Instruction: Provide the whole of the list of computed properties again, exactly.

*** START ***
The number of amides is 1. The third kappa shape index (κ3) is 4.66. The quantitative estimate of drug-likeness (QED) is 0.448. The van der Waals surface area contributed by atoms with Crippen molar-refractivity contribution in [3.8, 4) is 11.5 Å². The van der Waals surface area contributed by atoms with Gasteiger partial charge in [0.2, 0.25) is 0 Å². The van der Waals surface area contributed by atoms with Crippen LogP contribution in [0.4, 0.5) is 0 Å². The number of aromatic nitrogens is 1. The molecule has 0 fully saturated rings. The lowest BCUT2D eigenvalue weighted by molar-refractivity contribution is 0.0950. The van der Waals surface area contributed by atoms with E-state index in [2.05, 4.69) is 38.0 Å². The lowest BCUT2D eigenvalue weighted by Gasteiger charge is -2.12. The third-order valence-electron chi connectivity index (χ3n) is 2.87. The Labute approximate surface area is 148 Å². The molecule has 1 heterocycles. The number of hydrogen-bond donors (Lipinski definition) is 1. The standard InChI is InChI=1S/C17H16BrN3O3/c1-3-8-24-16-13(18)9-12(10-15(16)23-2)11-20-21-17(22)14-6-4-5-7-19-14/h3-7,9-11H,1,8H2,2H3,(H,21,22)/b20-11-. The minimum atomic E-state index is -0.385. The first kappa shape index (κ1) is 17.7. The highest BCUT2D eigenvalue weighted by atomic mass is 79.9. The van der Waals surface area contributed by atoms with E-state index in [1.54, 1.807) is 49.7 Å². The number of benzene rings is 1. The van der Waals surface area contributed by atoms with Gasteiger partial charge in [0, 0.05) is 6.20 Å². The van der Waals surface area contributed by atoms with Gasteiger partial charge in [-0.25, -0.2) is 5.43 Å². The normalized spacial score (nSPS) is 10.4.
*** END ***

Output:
The number of amides is 1. The third kappa shape index (κ3) is 4.66. The quantitative estimate of drug-likeness (QED) is 0.448. The van der Waals surface area contributed by atoms with Crippen molar-refractivity contribution in [3.8, 4) is 11.5 Å². The van der Waals surface area contributed by atoms with Gasteiger partial charge in [0.2, 0.25) is 0 Å². The van der Waals surface area contributed by atoms with Crippen LogP contribution in [0.4, 0.5) is 0 Å². The number of aromatic nitrogens is 1. The molecule has 0 fully saturated rings. The lowest BCUT2D eigenvalue weighted by molar-refractivity contribution is 0.0950. The van der Waals surface area contributed by atoms with E-state index in [2.05, 4.69) is 38.0 Å². The lowest BCUT2D eigenvalue weighted by Gasteiger charge is -2.12. The third-order valence-electron chi connectivity index (χ3n) is 2.87. The Labute approximate surface area is 148 Å². The molecule has 1 heterocycles. The number of hydrogen-bond donors (Lipinski definition) is 1. The standard InChI is InChI=1S/C17H16BrN3O3/c1-3-8-24-16-13(18)9-12(10-15(16)23-2)11-20-21-17(22)14-6-4-5-7-19-14/h3-7,9-11H,1,8H2,2H3,(H,21,22)/b20-11-. The minimum atomic E-state index is -0.385. The first kappa shape index (κ1) is 17.7. The highest BCUT2D eigenvalue weighted by atomic mass is 79.9. The van der Waals surface area contributed by atoms with E-state index in [1.54, 1.807) is 49.7 Å². The number of benzene rings is 1. The van der Waals surface area contributed by atoms with Gasteiger partial charge in [0, 0.05) is 6.20 Å². The van der Waals surface area contributed by atoms with Gasteiger partial charge in [-0.25, -0.2) is 5.43 Å². The normalized spacial score (nSPS) is 10.4.